Vienna

Mel Ramos, The Four Seasons, Autumn, 1982, oil on canvas,  42 1/8 x 92 3/8". From the series “The Four Seasons,” 1982–84.

Mel Ramos, The Four Seasons, Autumn, 1982, oil on canvas, 42 1/8 x 92 3/8". From the series “The Four Seasons,” 1982–84.

Mel Ramos

Mel Ramos, The Four Seasons, Autumn, 1982, oil on canvas,  42 1/8 x 92 3/8". From the series “The Four Seasons,” 1982–84.

Everybody knows Mel Ramos as the tits and ass man. But the disdain behind the association was recently repudiated by a retrospective, his largest to date, in honor of his seventy-fifth birthday. Of course his exhibition, titled “Girls, Candies and Comics,” featured buxom women on ketchup bottles and in martini glasses. It is the series “The Lost Paintings of 1965,” 1993–, “Hav-a-Havana,” 1996–, and “Animal Paintings,” 1964–71—all of which one might certainly consider somewhat perverse, with their locker-door goddesses lasciviously draping themselves on spark plugs, Havana cigars, or hippopotamuses—that have earned Melvin John Ramos, son of a race-car driver, the sexist reputation that has been such a liability for him. But today it may be easier to acknowledge the humor of these images about images, the absurdity of the compositions, and even, at times, their profundity.

Ramos studied with Wayne Thiebaud, the master of the cake-display case and cheerleader of the Bay Area Figurative School, and then began to draw superheroes from the world of comic books. He transformed these printed figures into masterful, pastose paintings: Batman, Superman, Wonder Woman, and Sheena, Queen of the Jungle were all painted between 1962 and 1964, and all appear as seen through the eyes of a true fan and admirer. At the same time, Ramos, unlike Warhol, Lichtenstein, Rosenquist, and Wesselmann—the New York colleagues alongside whom he was being exhibited from 1963 onward—remained true to the scriptlike subjectivity of the brushstroke, giving his allegories of triumph a naturalistic timbre.

In his heart of hearts an old-fashioned painter, a flawless technician, and a meticulous craftsman, Ramos, in addition to the pinups for which he is best known, also created works that speak a quite different language in terms of both content and aesthetics. Take, for example, the cycle “The Four Seasons,” 1982–84: In Cinemascope formats and Technicolor hues, palm fronds poke from the pictures’ edges, guiding the viewer’s gaze to the emptiness at their centers, the monochrome skies that convey the course of the Californian seasons in artificial colors. Ramos’s “Fashion Paintings,” 1965–66, are stylistically and technically sophisticated variants on his usual nudes. In the spirit of Austrian fashion designer Rudi Gernreich, who was quite hip at the time, Ramos painted naked women on his canvases but then “clothed” them with generous garments, such as a little bosom-revealing blue coat made of pressboard. In the drawing series “A Salute to Art History,” 1972–77, Ramos applies his own finishing touches to all those artworks in history that impressed him in the course of his career. These art-historical paraphrases refer not only to moderns like de Kooning and Modigliani, but also further back to Manet’s Olympia or Jacques-Louis David’s Amor et Psyche. (Rhymed titles like I Still Get a Thrill When I See Bill, 1977, or You Get More Salami with Modigliani, 1976, may elicit a few groans, however.) With the series “The Drawing Lesson,” 1987–2007, Ramos finally thematizes his favorite obsession: nude drawing. With devotion and academic assiduousness he studies the construction of the female body and sheds light (if only a muted one) on a genre that not long ago languished forgotten in the Albertina’s Graphic Arts collection.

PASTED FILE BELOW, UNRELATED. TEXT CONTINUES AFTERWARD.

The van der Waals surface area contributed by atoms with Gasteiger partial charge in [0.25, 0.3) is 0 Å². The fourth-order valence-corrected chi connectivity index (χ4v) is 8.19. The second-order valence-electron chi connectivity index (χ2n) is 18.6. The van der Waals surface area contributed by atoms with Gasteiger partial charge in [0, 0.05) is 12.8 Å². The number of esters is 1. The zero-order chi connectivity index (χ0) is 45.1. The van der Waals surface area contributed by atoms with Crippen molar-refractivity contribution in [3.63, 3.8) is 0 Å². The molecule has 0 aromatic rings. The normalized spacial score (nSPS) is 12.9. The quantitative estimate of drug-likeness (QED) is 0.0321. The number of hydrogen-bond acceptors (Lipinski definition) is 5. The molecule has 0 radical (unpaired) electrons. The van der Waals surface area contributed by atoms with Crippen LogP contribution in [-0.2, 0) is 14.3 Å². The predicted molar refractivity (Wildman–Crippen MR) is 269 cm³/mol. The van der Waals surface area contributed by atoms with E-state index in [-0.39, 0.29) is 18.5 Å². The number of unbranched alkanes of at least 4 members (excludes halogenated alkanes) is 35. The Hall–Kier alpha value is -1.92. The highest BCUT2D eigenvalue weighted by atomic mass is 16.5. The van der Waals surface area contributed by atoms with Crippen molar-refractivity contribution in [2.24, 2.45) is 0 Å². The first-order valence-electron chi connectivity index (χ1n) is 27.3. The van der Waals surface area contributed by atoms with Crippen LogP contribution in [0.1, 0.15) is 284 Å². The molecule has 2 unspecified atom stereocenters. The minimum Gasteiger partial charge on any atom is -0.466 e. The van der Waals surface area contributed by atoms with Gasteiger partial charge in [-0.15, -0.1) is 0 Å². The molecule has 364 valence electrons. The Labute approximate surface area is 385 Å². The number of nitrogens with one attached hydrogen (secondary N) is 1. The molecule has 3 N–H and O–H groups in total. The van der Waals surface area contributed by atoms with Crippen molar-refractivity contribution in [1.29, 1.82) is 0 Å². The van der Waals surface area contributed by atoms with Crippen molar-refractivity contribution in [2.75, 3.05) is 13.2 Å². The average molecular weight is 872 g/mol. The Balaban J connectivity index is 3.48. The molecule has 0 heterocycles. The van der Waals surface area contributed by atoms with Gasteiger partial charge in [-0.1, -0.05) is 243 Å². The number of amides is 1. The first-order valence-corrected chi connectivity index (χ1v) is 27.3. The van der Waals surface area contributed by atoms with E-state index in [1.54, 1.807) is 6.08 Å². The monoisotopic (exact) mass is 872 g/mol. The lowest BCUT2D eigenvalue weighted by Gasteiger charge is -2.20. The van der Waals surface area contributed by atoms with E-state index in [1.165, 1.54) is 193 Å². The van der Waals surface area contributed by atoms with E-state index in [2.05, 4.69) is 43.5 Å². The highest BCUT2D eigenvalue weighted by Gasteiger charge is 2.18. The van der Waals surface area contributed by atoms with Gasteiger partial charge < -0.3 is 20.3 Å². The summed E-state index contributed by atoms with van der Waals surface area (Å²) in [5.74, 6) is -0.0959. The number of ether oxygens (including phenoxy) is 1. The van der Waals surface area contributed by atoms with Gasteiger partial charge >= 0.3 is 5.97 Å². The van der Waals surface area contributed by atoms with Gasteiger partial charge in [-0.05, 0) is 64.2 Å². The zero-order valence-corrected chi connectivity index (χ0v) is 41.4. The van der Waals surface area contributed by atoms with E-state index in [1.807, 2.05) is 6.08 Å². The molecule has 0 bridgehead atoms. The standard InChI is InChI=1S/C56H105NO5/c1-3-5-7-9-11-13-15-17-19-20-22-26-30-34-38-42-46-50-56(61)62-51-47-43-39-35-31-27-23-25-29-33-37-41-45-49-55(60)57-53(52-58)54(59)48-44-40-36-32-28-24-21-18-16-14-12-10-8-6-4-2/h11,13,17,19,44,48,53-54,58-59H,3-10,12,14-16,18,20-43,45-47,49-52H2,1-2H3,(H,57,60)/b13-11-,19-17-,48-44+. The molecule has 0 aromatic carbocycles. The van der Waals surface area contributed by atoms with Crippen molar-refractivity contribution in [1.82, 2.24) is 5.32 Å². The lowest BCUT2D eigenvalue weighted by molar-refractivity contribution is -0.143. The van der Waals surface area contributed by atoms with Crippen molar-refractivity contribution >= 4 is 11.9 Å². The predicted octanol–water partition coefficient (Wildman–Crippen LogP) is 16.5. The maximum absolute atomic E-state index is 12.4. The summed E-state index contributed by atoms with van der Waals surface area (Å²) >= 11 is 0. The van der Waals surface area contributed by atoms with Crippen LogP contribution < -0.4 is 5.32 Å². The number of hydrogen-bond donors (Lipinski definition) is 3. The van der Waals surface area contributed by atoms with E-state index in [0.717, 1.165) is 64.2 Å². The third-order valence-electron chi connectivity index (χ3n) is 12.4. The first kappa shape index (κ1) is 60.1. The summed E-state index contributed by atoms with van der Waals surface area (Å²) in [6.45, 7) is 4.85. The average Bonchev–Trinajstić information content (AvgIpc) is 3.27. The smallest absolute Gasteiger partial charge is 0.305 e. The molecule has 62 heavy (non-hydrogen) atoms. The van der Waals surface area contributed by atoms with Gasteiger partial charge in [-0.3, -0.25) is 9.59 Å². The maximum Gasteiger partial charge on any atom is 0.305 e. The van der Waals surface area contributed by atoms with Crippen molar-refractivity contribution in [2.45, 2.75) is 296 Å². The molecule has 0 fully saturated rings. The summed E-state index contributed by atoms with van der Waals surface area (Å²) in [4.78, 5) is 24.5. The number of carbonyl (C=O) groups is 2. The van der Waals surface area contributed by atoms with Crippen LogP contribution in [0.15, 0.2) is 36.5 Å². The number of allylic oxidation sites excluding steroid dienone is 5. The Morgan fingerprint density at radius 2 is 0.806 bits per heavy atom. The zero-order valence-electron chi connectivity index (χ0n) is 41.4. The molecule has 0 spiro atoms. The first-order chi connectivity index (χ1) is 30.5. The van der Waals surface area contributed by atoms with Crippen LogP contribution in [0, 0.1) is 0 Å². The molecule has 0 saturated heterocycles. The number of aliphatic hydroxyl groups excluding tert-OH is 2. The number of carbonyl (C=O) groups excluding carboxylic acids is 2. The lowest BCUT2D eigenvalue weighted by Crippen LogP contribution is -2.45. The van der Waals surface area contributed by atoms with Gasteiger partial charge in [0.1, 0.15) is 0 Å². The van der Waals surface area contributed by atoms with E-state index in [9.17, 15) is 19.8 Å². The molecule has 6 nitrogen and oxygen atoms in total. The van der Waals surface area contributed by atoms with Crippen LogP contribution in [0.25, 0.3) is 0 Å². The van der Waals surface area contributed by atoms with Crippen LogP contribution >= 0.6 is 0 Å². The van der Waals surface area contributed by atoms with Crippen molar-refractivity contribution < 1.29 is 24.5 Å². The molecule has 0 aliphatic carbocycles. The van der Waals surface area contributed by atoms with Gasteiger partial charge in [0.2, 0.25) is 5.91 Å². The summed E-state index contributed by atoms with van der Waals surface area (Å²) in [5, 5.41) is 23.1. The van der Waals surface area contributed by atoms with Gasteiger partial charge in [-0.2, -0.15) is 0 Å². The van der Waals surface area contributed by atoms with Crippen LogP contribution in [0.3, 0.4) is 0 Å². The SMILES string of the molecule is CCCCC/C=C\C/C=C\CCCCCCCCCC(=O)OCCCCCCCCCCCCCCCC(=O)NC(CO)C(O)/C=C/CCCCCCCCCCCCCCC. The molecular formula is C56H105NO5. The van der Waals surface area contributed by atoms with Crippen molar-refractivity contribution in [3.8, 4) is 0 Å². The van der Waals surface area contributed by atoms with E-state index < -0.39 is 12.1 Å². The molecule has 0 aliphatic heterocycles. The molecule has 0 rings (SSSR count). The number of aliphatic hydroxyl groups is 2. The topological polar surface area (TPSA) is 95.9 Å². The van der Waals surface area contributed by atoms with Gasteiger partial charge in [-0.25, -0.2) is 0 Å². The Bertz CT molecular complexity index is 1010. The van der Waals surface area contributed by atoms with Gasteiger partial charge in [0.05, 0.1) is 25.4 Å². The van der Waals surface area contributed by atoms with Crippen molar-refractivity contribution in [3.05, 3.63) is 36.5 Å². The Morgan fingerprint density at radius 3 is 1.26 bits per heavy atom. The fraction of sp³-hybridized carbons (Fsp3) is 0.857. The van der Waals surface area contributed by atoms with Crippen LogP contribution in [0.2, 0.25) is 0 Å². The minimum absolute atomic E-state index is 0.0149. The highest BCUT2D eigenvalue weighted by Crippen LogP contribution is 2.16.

Ramos’s shameless trivialization of canonized art might, moreover, be viewed as a commentary on the marketing concepts employed by museums constantly worried about their bottom line. This may be where the show issues its biggest challenge today.

Brigitte Huck

Translated from German by Oliver E. Dryfuss.